Thursday, March 3, 2016

Worse Things Happen .. In National Parks

When bad things happened my grandfather used to say "worse things happen at sea".  I am not sure exactly what he meant by it - I assume that anything bad that happens on land is a lot worse when you're out in the middle of a roiling ocean, reliant on your own supplies and resourcefulness. Regardless, its function was to give us perspective on petty complaints. After this trip I am adding a new adage to my collection of Life Quotes:

"Worse things happen in National Parks".

Noah and I decided to See the Sunrise at Zabriskie Point. Our sun can be seen to rise and shine from many part of the earth (and I saw a spectacular sunrise through my tent flap the day before). But some parts of the earth have better views of it than others and some parts of earth in National Parks have the misfortune of being accessible to the nation, and being known for this.. this ability to see the sunrise with the same framing everybody else has seen, and also to be able to prove it with a photograph.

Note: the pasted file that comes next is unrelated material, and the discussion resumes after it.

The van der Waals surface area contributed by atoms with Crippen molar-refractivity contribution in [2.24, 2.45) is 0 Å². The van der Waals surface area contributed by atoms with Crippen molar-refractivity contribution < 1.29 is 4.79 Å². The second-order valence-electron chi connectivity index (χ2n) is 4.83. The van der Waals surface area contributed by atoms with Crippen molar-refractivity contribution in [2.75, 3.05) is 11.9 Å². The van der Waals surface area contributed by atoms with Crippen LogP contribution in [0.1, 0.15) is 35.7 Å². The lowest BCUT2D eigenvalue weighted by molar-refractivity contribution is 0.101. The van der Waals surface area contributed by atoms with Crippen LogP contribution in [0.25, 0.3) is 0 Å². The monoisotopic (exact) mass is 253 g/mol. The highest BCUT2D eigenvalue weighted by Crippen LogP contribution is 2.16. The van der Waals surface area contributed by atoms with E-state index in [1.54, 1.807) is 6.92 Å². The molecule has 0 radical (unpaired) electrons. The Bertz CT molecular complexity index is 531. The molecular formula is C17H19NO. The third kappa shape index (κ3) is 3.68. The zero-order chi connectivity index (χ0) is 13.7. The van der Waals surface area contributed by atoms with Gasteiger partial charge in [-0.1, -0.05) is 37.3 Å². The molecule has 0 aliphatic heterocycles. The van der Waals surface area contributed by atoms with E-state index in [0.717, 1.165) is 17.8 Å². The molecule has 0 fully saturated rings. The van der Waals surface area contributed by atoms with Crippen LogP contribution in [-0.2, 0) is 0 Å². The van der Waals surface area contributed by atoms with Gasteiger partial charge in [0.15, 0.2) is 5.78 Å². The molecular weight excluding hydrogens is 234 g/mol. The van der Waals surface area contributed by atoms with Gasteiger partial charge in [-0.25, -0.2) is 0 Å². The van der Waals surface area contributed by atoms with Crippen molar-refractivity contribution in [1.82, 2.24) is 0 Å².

I didn't know it, but according to reviews (yes, view sites have reviews on Google):
So, instead of a few folk sitting on a high place watching the suns rays reaching over the curve of the earth, there were dozens of people with tripods vying to get front row seats to photograph the reddening canyons from an iconic vantage.  It was like this about an hour before sunrise.

They jostled for position, ran from vantage to vantage. This guy asked us to "step back a bit" so he could get his desired angle.  He's in the Khaki brigade. When you go to a national park you must wear khaki pants and a kit vest. Do you love him?